Workers strike for second day at nine U.S. oil, chemical plants
Union workers were on strike for a second day on Monday at nine U.S. refineries and chemical plants in an attempt to force oil companies to sign a new national contract covering laborers at 63 plants.
The walkouts were the first held in support of a nationwide pact since 1980 and target plants with a combined 10 percent of U.S. refining capacity.
Talks broke down against a backdrop of plunging crude prices, which have fallen by half since June, prompting oil companies to cut spending.
The United Steelworkers union (USW) said Royal Dutch Shell Plc, the lead industry negotiator, halted negotiations early on Sunday after the union rejected a fifth proposal from the company. Shell said it would like to restart talks.
Shell activated a strike contingency plan at its joint venture refinery and chemical plant in Deer Park, Texas, to keep operating normally.
Other companies said they called on trained managers as replacement workers, so the strikes are not expected to cause gasoline prices to surge.
Still, oil prices fell early on Monday in Asia, with traders citing the strikes, which could potentially dent demand, and strong price gains last week.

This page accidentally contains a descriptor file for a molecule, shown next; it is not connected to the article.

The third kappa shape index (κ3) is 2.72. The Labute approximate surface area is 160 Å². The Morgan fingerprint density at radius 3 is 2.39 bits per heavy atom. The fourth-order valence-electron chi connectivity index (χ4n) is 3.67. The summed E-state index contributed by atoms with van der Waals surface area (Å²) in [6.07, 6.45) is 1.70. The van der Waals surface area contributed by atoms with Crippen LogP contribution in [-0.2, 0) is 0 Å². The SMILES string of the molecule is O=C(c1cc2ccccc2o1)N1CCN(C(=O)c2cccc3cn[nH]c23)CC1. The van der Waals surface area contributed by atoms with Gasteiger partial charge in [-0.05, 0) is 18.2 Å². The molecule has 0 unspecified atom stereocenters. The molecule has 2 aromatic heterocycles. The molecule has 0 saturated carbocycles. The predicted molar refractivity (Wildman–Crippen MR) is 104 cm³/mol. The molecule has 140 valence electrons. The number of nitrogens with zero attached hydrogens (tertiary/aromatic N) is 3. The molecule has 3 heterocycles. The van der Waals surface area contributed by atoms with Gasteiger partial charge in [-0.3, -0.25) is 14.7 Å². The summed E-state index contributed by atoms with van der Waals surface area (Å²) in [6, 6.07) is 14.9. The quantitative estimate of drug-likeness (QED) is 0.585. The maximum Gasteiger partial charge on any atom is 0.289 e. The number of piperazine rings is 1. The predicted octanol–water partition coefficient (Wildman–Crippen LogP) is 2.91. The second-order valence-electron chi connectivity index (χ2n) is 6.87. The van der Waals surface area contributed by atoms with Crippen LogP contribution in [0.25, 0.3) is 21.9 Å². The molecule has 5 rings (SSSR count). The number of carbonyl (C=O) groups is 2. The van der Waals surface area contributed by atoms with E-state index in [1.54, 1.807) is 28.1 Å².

Brent crude oil futures were trading at $51.63 a barrel at 0130 GMT, down $1.36, while U.S. West Texas Intermediate futures had dropped $1.37 to $46.87 a barrel.
Tesoro Corp said management was operating its refinery in Carson, California, and that managers would take over from union workers at its plant in Anacortes, Washington, in the next 24-48 hours. It said its Martinez, California, refinery, which was undergoing maintenance work, would be shut down.
Besides Shell and Tesoro, the USW said strikes were called at three plants belonging to Marathon Petroleum in Texas and Kentucky, and LyondellBasell's plant near Houston. At least two of the plants on the list have a history of deadly accidents.
The USW said all other refineries it represents - including Exxon Mobil Corp's refinery in Beaumont, Texas - would operate under rolling 24-hour contract extensions.
The expiring three-year national contract covers about 30,000 hourly workers at plants that together have two-thirds of U.S. refining capacity.
The latest rejected proposal was the fifth turned down since negotiations for a new three-year agreement began on Jan. 21.
The USW is seeking annual pay raises double the size of those in the last agreement. It also wants work that has been given in the past to non-union contractors to start going to USW members, a tighter policy to prevent workplace fatigue, and reductions in members' out-of-pocket payments for healthcare.
Gene Oliver, president of the union chapter at LyondellBasell, said the company brought 10 issues to the table and did not want to discuss all of the 36 points the union raised.
"They were unwilling to work on the issues," he said.
Independent refiners, such as Valero Energy Corp, have made big profits recently by tapping cheap crudes from the U.S. shale revolution, while refining units at integrated companies such as Exxon have provided a cushion against low prices hurting upstream operations.
But the drop in oil prices since last summer, when they were above $100 per barrel, has hurt the union's hand, analysts said.